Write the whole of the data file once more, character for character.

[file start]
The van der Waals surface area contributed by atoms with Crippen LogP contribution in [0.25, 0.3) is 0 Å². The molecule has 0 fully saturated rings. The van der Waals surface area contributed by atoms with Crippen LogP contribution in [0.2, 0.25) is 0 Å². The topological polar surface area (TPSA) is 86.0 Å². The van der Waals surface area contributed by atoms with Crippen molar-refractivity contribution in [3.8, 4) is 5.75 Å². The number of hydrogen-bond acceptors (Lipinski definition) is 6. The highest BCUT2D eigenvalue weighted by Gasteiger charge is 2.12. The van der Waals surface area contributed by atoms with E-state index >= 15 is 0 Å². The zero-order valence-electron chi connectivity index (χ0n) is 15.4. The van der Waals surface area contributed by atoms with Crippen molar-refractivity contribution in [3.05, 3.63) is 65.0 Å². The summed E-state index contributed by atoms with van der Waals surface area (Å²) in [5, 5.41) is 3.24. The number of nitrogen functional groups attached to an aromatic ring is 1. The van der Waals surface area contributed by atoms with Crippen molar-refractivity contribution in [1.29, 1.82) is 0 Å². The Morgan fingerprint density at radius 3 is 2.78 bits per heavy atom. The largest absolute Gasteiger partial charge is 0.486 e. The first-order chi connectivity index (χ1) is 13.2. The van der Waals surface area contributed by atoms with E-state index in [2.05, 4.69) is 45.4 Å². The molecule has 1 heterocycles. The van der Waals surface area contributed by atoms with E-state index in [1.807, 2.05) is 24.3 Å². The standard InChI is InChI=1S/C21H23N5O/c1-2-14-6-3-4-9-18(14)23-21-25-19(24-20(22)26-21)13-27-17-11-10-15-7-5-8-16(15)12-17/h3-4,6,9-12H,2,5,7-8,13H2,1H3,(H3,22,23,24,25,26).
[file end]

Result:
The van der Waals surface area contributed by atoms with Crippen LogP contribution in [0.25, 0.3) is 0 Å². The molecule has 0 fully saturated rings. The van der Waals surface area contributed by atoms with Crippen LogP contribution in [0.2, 0.25) is 0 Å². The topological polar surface area (TPSA) is 86.0 Å². The van der Waals surface area contributed by atoms with Crippen molar-refractivity contribution in [3.8, 4) is 5.75 Å². The number of hydrogen-bond acceptors (Lipinski definition) is 6. The highest BCUT2D eigenvalue weighted by Gasteiger charge is 2.12. The van der Waals surface area contributed by atoms with E-state index >= 15 is 0 Å². The zero-order valence-electron chi connectivity index (χ0n) is 15.4. The van der Waals surface area contributed by atoms with Crippen molar-refractivity contribution in [3.05, 3.63) is 65.0 Å². The summed E-state index contributed by atoms with van der Waals surface area (Å²) in [5, 5.41) is 3.24. The number of nitrogen functional groups attached to an aromatic ring is 1. The van der Waals surface area contributed by atoms with Crippen molar-refractivity contribution in [1.29, 1.82) is 0 Å². The Morgan fingerprint density at radius 3 is 2.78 bits per heavy atom. The largest absolute Gasteiger partial charge is 0.486 e. The first-order chi connectivity index (χ1) is 13.2. The van der Waals surface area contributed by atoms with E-state index in [2.05, 4.69) is 45.4 Å². The molecule has 1 heterocycles. The van der Waals surface area contributed by atoms with E-state index in [1.807, 2.05) is 24.3 Å². The standard InChI is InChI=1S/C21H23N5O/c1-2-14-6-3-4-9-18(14)23-21-25-19(24-20(22)26-21)13-27-17-11-10-15-7-5-8-16(15)12-17/h3-4,6,9-12H,2,5,7-8,13H2,1H3,(H3,22,23,24,25,26).